Etymology
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e- 

the later Romans evidently found words beginning in sc-, sp-, st- difficult or unpleasant to pronounce; in Late Latin forms begin to emerge in i- (such as ispatium, ispiritu), and from 5c. this shifted to e-. The development was carried into the Romanic languages, especially Old French, and the French words were modified further after 15c. by natural loss of -s- (the suppression being marked by an acute accent on the e-), while in other cases the word was formally corrected back to the Latin spelling (for example spécial). Hence French état for Old French estat for Latin status, etc. It also affected Romanic borrowings from Germanic (such as espy, eschew).

A different e- is a reduced form of Latin ex- before consonants (see ex-), and the e- in enough is an unfelt survival of an Old English alternative form of ge-.

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waste (adj.)
c. 1300, of land, "desolate, uncultivated," from Anglo-French and Old North French waste (Old French gaste), from Latin vastus "empty, desolate," from PIE *wasto-, extended suffixed form of root *eue- "to leave, abandon, give out." From c. 1400 as "superfluous, excess;" 1670s as "unfit for use." Waste-paper attested from 1580s.
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waste (n.)
c. 1200, "desolate regions," from Anglo-French and Old North French wast "waste, damage, destruction; wasteland, moor" (Old French gast), from Latin vastum, neuter of vastus "empty, desolate," from PIE *wasto-, extended suffixed form of root *eue- "to leave, abandon, give out."

Replaced or merged with Old English westen, woesten "a desert, wilderness," from the Latin word. Meanings "consumption, depletion," also "useless expenditure" are from c. 1300; sense of "refuse matter" is attested from c. 1400. Waste basket first recorded 1850.
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waste (v.)
c. 1200, "devastate, ravage, ruin," from Anglo-French and Old North French waster "to waste, squander, spoil, ruin" (Old French gaster; Modern French gâter), altered (by influence of Frankish *wostjan) from Latin vastare "lay waste," from vastus "empty, desolate," from PIE *wasto-, extended suffixed form of root *eue- "to leave, abandon, give out." Related: wasted; wasting.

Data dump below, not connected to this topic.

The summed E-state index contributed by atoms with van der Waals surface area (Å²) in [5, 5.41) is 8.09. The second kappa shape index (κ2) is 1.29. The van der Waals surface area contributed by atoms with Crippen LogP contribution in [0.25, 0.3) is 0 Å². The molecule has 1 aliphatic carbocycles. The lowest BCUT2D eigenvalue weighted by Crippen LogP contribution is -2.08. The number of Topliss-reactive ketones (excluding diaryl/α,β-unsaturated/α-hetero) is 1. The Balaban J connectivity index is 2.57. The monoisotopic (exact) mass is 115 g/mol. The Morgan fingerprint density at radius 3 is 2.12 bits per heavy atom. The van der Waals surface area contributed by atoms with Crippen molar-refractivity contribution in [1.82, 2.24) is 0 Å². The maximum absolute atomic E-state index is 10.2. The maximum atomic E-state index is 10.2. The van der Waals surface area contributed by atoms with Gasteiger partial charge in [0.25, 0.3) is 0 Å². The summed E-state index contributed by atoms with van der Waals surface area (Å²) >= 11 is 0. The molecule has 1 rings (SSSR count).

The Germanic word also existed in Old English as westan "to lay waste, ravage." Spanish gastar, Italian guastare also are from Germanic. Meaning "to lose strength or health; pine; weaken" is attested from c. 1300; the sense of "squander, spend or consume uselessly" is first recorded mid-14c.; meaning "to kill" is from 1964. Waste not, want not attested from 1778.
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e-mail 

1982, short for electronic mail (1977; see electronic + mail (n.1)); this led to the contemptuous application of snail mail (1983) to the old system.

Even aerial navigation in 1999 was found too slow to convey and deliver the mails. The pneumatic tube system was even swifter, and with such facilities at hand it is not surprising that people in San Francisco received four daily editions of the Manhattan journals, although the distance between Sandy Hook and the Golden Gate is a matter of 3,600 miles. ["Looking Forward," Arthur Bird, 1899]

Associated Press style guide collapsed it to email 2011.

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E. coli (n.)

bacteria inhabiting the gut of man and animals, by 1921, short for Escherichia coli (1911), named for German physician Theodor Escherich (1857-1911) with Latin genitive of colon "colon" (see colon (n.2)).

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E pluribus unum 

motto of the United States, being one nation formed by uniting several states, 1782, Latin, from e "out of" (see ex-); ablative plural of plus "more" (see plus (n.)); neuter of unus "one" (from PIE root *oi-no- "one, unique"). Not found in classical Latin, though a variant of the phrase appears in Virgil (color est e pluribus unum); the full phrase was the motto of the popular Gentleman's Magazine from 1731 into the 1750s.

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wastewater (n.)
also waste-water, mid-15c., from waste (adj.) + water (n.1).
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exhaust (n.)

"waste gas," 1848, originally from steam engines, from exhaust (v.). In reference to internal combustion engines by 1896. Exhaust pipe, which carries away waste gas or steam from an engine, is by 1849.

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